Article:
Our expert guide to not pulling or breaking anything ever again (probably)
Emma Deakin, physiotherapist for the Brownlee brothers and English Institute Of Sport
Prevent Lower-limb strengthening exercises such as calf raises help you control the landing of your foot. If you have dropped arches or a flat foot, wear a neutral running shoe.
Treat Reduce the volume of running. For acute treatment you can use ice and compression, but the best thing is the control work around your ankle. Make sure you have a lot of range through your calf so that your ankle’s not getting tight.
Anterior Knee Pain
Prevent The majority of injuries come from biomechanical problems. When people first start running they find the knee, ankle and hip don’t work in alignment. Single knee dips, squats or other exercises where you ensure the knee, hip and foot all stay in a line, should be replicated when running.
Treat The best treatment is to use a foam roller. Just roll down and make sure the outside of your leg’s not too tight, so it’s not turning you inwards and making you use your knee.
Phil Burt, lead physiotherapist at British Cycling
Prevent You can’t predict when someone will pull out in front
of you, but there’s constant risk assessment. For example, I don’t ride with earphones in, because that reduces 50 per cent of your awareness.
Treat You need to go to hospital, have an x-ray and be assessed
by the right people. Surgeons generally leave it alone, so expect six weeks in a sling. However, you’re at massive risk of redoing it, so have another x-ray six weeks later to check the bone’s healing together.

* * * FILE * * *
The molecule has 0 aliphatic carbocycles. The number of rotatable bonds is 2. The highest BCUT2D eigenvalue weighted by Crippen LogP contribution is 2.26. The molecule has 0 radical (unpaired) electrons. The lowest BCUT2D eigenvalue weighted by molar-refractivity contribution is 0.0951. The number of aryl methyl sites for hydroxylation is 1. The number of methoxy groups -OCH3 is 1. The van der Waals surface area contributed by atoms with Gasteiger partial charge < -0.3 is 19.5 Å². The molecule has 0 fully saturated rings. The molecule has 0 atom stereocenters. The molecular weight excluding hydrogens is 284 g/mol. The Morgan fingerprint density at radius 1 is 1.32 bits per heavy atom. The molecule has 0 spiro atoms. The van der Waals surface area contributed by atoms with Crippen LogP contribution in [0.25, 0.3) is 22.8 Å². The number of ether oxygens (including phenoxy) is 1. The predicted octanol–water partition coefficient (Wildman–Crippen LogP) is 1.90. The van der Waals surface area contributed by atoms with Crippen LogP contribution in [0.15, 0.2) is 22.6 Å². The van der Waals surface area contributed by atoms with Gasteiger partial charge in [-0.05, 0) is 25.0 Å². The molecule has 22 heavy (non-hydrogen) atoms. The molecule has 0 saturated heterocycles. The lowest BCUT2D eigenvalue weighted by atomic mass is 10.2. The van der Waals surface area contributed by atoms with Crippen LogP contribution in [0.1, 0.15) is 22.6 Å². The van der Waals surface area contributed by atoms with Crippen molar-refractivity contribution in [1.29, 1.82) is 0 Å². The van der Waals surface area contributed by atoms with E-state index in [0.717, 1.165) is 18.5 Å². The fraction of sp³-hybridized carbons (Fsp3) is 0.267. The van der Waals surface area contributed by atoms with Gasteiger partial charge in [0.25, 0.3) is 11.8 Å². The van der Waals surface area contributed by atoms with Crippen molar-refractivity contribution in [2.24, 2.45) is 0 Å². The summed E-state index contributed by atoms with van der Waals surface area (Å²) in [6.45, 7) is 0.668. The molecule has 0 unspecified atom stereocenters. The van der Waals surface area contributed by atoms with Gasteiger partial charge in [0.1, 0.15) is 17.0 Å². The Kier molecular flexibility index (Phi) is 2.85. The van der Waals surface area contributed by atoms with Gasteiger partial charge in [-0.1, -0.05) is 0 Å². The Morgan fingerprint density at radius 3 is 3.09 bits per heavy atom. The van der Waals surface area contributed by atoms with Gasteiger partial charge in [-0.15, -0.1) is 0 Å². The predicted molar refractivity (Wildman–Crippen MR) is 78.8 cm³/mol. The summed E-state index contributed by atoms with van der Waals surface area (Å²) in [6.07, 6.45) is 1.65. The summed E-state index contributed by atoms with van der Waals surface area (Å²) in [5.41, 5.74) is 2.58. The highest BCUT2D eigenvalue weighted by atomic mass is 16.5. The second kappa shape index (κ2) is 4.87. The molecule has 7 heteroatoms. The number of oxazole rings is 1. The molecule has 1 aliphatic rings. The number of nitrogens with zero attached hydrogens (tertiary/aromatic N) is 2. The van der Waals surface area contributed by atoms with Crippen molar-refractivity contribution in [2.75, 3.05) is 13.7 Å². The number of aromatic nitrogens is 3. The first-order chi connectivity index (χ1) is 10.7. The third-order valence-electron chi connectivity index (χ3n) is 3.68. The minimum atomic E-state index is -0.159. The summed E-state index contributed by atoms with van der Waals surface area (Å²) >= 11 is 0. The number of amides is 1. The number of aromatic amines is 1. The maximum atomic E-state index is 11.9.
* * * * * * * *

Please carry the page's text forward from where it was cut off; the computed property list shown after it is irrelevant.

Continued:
Lumbar Spine Pain
Prevent If you do a 100-mile ride and all you’ve done before is 30, it will be hard on your back. Never make more than a 30 per cent increase in your training.
Treat If you’re mountain biking, suspension helps, but normally it’s just giving yourself time to adapt. If you’re a commuter suffering from back pain check
if you have 21mm tyres. These are very hard, so moving to 23mm tyres will provide more cushioning on the road.
Laura Penhaul, lead physiotherapist at Paralympic GB Athletics
Rotator Cuff Injury
Prevent The tendency when people go to the gym is to do a lot of pushing activity – bench press, press-ups and super-setting the same pattern of movement. It’s important to get a balance. Work the back just as strongly as you work the front.
Treat There will be a lot of rehab around the shoulder to ensure the spine is mobile. Use a foam roller and combine that with good pain relief and a structured physio programme.
Prevent Ask someone to watch your position when doing an exercise – you should have a good, long neck and not go into a ‘chin poke’ position. You want the tip of your earlobe to be in line with the middle of your shoulder.
Treat You must look at technique and correct the posture, as your neck tends to
be forgotten about. When lifting weights, people frequently lift with their head, which creates irritation in the disc. If your neck’s not got the strength
and control underneath, that’s where problems start.
Penhaul is rowing the Pacific Ocean in April. Support the journey at coxlesscrew.com
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(Image: Human Events)